All of this must seem familiar, and that's a good thing. Piketty's book, and his charismatic sweep through the pundit classes, are crystallizing a conversation that America should have already had, seriously, a long time time ago. There are two ways to change a society: from the bottom, and from the top. Occupy Wall Street tried it the first way, and paved the road with populism. Thomas Piketty is going for the second way. He has roiled the pundit classes – as Brookings economist Justin Wolfers observed, Piketty's biggest readers are in New York and Washington D.C.

And, yes, Piketty is already talking to the White House.

That's a limited scope, though, and Piketty isn't looking for endorsements. He's looking for action. This is why it's important that the conversation about him extends beyond the sniping of pundits wrapped up in their own agendas and their own speaking fees.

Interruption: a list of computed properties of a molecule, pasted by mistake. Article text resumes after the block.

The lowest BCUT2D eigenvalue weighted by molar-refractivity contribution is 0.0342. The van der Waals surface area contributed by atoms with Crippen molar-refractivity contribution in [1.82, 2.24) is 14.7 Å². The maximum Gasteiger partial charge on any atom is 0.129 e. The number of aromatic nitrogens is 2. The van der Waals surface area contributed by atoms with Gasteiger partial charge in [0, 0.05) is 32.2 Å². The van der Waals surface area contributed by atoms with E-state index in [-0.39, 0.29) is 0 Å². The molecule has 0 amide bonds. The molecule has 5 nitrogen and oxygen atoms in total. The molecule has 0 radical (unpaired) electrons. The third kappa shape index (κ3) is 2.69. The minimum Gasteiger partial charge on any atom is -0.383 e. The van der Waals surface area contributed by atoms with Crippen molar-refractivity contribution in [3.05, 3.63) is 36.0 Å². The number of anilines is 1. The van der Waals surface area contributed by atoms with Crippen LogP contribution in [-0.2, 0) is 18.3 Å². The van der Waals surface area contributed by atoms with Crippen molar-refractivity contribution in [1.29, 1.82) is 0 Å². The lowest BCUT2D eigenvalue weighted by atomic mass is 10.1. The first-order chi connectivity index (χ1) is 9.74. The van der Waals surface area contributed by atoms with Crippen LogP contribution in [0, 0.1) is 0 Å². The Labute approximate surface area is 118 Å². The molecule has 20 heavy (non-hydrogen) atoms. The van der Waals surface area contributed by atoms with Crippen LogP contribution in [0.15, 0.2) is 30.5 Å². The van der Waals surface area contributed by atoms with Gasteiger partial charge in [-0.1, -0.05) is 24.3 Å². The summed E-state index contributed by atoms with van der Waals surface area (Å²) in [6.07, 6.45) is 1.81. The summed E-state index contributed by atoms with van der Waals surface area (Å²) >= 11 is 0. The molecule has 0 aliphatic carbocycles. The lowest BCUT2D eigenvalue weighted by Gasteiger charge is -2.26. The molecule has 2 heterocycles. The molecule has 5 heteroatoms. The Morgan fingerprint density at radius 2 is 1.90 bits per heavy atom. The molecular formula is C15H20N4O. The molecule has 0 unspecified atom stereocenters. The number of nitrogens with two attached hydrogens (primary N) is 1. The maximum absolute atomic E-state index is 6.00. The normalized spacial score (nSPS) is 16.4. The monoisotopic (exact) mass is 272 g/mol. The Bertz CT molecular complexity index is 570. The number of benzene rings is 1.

Piketty has to do what no one else has yet: win over regular citizens, who have long heard patronizing speeches about inequality but seen very little political action. Piketty's goal is as ambitious as his research – to change the way wealth is distributed. So far, it's a message that a lot of people like to talk about, but very few want to hear.

Originally published by The Guardian

Article Tabs

FarmDrop and Open Food Network stress the desire to create positive, systemic social change that disrupts the existing dominance of supermarket provision of food.

Republicans are arguing that Wall Street should have the constitutional right to influence politicians and the investment decisions those politicians make on behalf of pension funds and pensioners.

As the outrage in Ferguson takes on new forms and becomes less openly confrontational, the shooting of Michael Brown has started a nationwide dialogue about race, class and American law enforcement.

The vote on Independence is a moment of unprecedented possibility for Scotland to peacefully reject the U.K.'s failed neoliberal agenda.

Grassroots organizations that once made American democracy strong plummeted in the Reagan era – when political parties stopped representing the views of constituents and turned instead to money.